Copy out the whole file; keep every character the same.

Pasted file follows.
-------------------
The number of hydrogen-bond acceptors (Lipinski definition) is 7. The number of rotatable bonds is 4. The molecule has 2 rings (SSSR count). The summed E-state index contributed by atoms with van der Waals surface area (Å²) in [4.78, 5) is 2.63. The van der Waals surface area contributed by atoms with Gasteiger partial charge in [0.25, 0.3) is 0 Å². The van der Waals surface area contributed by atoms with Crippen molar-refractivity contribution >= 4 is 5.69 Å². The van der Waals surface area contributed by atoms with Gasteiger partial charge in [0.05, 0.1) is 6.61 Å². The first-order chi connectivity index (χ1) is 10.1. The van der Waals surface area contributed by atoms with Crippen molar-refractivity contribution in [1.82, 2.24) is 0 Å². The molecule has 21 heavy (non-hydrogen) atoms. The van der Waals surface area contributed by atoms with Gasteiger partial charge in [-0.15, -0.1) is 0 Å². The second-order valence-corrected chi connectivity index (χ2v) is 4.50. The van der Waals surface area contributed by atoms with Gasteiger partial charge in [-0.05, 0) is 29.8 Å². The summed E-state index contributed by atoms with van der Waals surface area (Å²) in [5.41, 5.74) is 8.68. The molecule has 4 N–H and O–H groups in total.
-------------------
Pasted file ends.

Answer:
The number of hydrogen-bond acceptors (Lipinski definition) is 7. The number of rotatable bonds is 4. The molecule has 2 rings (SSSR count). The summed E-state index contributed by atoms with van der Waals surface area (Å²) in [4.78, 5) is 2.63. The van der Waals surface area contributed by atoms with Gasteiger partial charge in [0.25, 0.3) is 0 Å². The van der Waals surface area contributed by atoms with Crippen molar-refractivity contribution >= 4 is 5.69 Å². The van der Waals surface area contributed by atoms with Gasteiger partial charge in [0.05, 0.1) is 6.61 Å². The first-order chi connectivity index (χ1) is 10.1. The van der Waals surface area contributed by atoms with Crippen molar-refractivity contribution in [1.82, 2.24) is 0 Å². The molecule has 21 heavy (non-hydrogen) atoms. The van der Waals surface area contributed by atoms with Gasteiger partial charge in [-0.15, -0.1) is 0 Å². The second-order valence-corrected chi connectivity index (χ2v) is 4.50. The van der Waals surface area contributed by atoms with Gasteiger partial charge in [-0.05, 0) is 29.8 Å². The summed E-state index contributed by atoms with van der Waals surface area (Å²) in [5.41, 5.74) is 8.68. The molecule has 4 N–H and O–H groups in total.